• Island extinctions and invasions: archaeozoological advance in the French West Indies (2016)
    DOCUMENT Citation Only Sandrine Grouard.

    Although island faunas are relatively well studied, there are few clear examples on faunal replacement, over periods of several centuries or a few millennia. This paper brings together results from ten years of zooarchaeological studies in three different Caribbean islands: Saint-Martin, Guadeloupe and Martinique. It presents data on presence (and absence) of terrestrial vertebrates (amphibians, reptiles, birds and mammals), in relation to human activities in insular environments during the...

  • Islands as gardens: plant translocations by Caribbean Indians as a dynamic and multiscalar form of cultural niche construction, with emphasis on Puerto Rico and the evidence for psychoactive/ritual plant use. (2016)
    DOCUMENT Citation Only Lee Newsom.

    I consider pre-European plant introductions of exotic fruit trees and other useful plants as a multi-faceted reflection of indigenous plant use, culminating a mosaic of vegetative components in a constructed environment. I focus in particular on the plant constituents of the cajoba ritual complex, drawing especially on recent data from Tibes and Jácana (Puerto Rico), along with relevant ethnographic records from mainland South America that describe ethnobotanical practices associated with...

  • "Marineness" and Variability in Maritime Adaptations in the Late Ceramic Age Northern Lesser Antilles (2016)
    DOCUMENT Citation Only John Crock. Nanny Carder. Sebastián Castro.

    Archaeological investigations in the northern Lesser Antilles have demonstrated Amerindians’ dependence on marine foods and maritime exchange throughout the Late Ceramic Age. While these data confirm the assumption that small island populations were, by necessity, maritime adapted, they also reveal subtle variability in the degree to which islanders’ depended on marine resources and the extent to which they engaged in interisland exchange networks. We use environmental and archaeological data to...

  • Natural vs. Human-caused Extinctions of Terrestrial Vertebrates in the Bahamas (2016)
    DOCUMENT Citation Only David Steadman. Janet Franklin. Jim Mead. Angel Soto-Centeno. Nancy Albury.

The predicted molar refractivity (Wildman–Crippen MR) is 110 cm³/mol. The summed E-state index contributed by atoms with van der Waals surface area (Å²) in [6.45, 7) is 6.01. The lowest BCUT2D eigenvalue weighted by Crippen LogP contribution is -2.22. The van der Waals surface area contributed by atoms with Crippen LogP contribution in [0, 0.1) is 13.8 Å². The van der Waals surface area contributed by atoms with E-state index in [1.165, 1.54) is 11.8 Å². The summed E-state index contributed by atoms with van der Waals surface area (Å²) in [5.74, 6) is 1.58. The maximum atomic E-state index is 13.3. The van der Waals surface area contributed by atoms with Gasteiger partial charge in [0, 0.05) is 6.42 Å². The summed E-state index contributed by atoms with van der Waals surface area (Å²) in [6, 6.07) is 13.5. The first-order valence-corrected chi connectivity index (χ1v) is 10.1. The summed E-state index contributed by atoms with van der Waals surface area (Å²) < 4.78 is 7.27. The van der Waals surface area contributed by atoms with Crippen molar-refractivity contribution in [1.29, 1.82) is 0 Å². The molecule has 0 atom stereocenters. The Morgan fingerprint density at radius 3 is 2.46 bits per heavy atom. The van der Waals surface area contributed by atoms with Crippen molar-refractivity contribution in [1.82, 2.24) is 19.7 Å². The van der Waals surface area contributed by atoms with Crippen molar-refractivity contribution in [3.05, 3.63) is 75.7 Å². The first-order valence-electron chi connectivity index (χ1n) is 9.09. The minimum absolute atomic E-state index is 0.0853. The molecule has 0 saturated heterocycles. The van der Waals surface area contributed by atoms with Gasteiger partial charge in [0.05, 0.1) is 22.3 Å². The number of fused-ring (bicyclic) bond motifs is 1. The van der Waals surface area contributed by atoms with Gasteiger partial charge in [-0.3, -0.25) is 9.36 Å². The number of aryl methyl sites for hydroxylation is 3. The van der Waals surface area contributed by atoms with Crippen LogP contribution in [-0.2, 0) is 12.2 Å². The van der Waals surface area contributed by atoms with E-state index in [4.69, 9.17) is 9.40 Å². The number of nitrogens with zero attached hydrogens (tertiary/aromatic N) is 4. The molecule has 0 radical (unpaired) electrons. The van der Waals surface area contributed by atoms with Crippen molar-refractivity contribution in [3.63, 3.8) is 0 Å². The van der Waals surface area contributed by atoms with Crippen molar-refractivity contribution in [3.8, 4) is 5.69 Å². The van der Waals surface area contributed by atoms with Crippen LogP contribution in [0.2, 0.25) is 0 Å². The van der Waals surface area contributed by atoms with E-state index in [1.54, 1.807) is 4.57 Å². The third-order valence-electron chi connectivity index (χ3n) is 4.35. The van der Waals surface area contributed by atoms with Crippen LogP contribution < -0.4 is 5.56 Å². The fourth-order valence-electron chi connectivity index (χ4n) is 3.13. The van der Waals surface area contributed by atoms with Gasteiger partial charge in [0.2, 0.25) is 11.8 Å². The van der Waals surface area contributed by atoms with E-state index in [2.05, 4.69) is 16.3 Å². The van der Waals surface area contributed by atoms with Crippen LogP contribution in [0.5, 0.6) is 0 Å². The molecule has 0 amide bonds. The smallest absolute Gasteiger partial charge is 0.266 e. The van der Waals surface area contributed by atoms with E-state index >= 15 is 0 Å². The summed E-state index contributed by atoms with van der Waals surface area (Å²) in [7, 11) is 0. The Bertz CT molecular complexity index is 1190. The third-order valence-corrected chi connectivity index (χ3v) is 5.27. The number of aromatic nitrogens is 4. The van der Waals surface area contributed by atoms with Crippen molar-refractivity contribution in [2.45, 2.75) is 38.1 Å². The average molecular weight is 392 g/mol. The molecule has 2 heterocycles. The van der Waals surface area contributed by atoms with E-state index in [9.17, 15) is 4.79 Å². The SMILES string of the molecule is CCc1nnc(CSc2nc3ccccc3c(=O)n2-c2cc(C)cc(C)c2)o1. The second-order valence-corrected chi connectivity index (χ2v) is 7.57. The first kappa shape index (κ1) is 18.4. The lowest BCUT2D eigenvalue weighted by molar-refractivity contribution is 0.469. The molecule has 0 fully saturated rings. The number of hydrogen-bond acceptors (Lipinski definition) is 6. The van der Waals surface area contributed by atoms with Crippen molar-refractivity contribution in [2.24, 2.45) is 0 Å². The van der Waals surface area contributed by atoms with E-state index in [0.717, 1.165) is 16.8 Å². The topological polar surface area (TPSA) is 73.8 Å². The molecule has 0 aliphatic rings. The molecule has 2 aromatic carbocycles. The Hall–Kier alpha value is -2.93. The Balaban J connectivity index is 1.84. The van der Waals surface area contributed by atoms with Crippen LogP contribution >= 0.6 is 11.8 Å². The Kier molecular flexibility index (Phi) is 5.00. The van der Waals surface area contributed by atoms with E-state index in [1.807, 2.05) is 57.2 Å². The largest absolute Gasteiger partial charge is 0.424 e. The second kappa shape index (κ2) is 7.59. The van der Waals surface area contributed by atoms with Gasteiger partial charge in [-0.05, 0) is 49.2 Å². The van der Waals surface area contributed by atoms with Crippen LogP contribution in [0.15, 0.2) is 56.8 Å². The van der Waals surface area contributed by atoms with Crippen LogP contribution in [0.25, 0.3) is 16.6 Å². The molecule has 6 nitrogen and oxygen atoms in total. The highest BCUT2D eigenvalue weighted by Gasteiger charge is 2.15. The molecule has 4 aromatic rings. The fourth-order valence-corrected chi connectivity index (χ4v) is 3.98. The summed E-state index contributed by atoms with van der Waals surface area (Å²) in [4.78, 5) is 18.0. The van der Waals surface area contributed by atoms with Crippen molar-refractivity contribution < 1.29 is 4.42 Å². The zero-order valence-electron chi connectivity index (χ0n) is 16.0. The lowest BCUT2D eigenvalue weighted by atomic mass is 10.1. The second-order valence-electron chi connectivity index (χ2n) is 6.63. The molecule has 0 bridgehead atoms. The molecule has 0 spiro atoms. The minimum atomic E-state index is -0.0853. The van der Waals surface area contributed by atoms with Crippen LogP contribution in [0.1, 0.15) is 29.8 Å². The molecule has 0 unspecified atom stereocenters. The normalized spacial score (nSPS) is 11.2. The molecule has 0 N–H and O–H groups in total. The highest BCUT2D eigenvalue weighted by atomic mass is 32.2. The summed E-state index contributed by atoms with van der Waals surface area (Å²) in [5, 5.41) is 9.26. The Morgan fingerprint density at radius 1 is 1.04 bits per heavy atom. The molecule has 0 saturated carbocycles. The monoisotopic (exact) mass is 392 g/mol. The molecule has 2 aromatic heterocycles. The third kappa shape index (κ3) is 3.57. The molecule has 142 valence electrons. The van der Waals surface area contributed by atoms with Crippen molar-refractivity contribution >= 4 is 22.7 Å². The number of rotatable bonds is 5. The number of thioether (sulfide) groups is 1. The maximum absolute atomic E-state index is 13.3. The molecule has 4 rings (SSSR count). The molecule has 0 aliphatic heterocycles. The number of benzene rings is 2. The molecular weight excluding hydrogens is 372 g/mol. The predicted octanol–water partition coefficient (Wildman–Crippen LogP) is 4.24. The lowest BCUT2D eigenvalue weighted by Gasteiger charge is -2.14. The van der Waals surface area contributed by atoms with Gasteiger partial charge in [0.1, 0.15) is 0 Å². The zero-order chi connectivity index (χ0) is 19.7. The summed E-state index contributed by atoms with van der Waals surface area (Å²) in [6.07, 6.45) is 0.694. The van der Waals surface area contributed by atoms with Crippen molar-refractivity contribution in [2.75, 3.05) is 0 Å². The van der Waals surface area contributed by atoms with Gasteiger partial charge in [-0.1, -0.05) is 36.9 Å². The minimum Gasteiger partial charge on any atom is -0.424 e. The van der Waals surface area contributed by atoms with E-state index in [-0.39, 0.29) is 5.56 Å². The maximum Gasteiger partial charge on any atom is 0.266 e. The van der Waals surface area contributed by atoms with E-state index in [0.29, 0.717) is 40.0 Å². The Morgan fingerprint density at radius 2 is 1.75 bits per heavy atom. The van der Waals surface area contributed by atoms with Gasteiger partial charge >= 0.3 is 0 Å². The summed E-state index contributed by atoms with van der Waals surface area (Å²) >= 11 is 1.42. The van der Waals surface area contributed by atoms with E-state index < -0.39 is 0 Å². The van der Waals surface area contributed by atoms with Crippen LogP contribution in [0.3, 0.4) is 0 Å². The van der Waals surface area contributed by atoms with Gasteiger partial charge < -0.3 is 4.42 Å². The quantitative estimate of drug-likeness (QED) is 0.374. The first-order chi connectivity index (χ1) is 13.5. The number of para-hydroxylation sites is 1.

We report 83 taxa of vertebrates (11 reptiles, 63 birds, 9 mammals) from late Pleistocene bone deposits in Sawmill Sink, Abaco, The Bahamas. These bones were recovered by scuba divers in non-cultural contexts at water depths of 27-35 m. Among the 83 species, 40 (48%) no longer occur on Abaco (4 reptiles, 31 birds, 5 mammals). We estimate that 17 of the 40 losses (all of them birds) are linked to changes during the Pleistocene-Holocene Transition (~15 to 9 ka) in climate (becoming more warm and...

  • The Saint-Martin island's (French Lesser Antilles) Amerindian archaeomalacological record : insight into a six millennia history of interacting pre-Columbian societies and environments (2016)
    DOCUMENT Citation Only Nathalie SERRAND. Dominique BONNISSENT.

    Substantial archaeomalacological assemblages have been studied from 7 pre-Columbian sites on the French part of the island of Saint-Martin (Lesser Antilles). Most of these sites were excavated through salvage archaeology procedures on large surfaces, allowing relative comprehension of their structural and functional organization, as well as the recovery of solid molluscs samples. These 7 ensembles line the complete known chronological sequence of the island's Amerindian occupation, from the 4th...

  • Zooarchaeological Records and Isotopic Systematics of Bahamian Hutia (Geocapromys ingrahami): are the Bahamas a distinct isotopic province? (2016)
    DOCUMENT Citation Only George Kamenov. Michelle LeFebvre. Susan deFrance. Geoff DuChemin. John Krigbaum.

    Although the Bahamas are not geologically part of the Caribbean, they are culturally associated with the rest of the Caribbean Islands. Due to their unique geology the Bahamas can potentially be a distinct Pb and Sr isotopic province when compared to the rest of the Caribbean islands. Here we present the results of isotopic analysis of archaeological Bahamian hutia specimens from two pre-Columbian sites on Crooked Island (Crooked Island-8 and Crooked Island 14) located in the Bahamas, and one...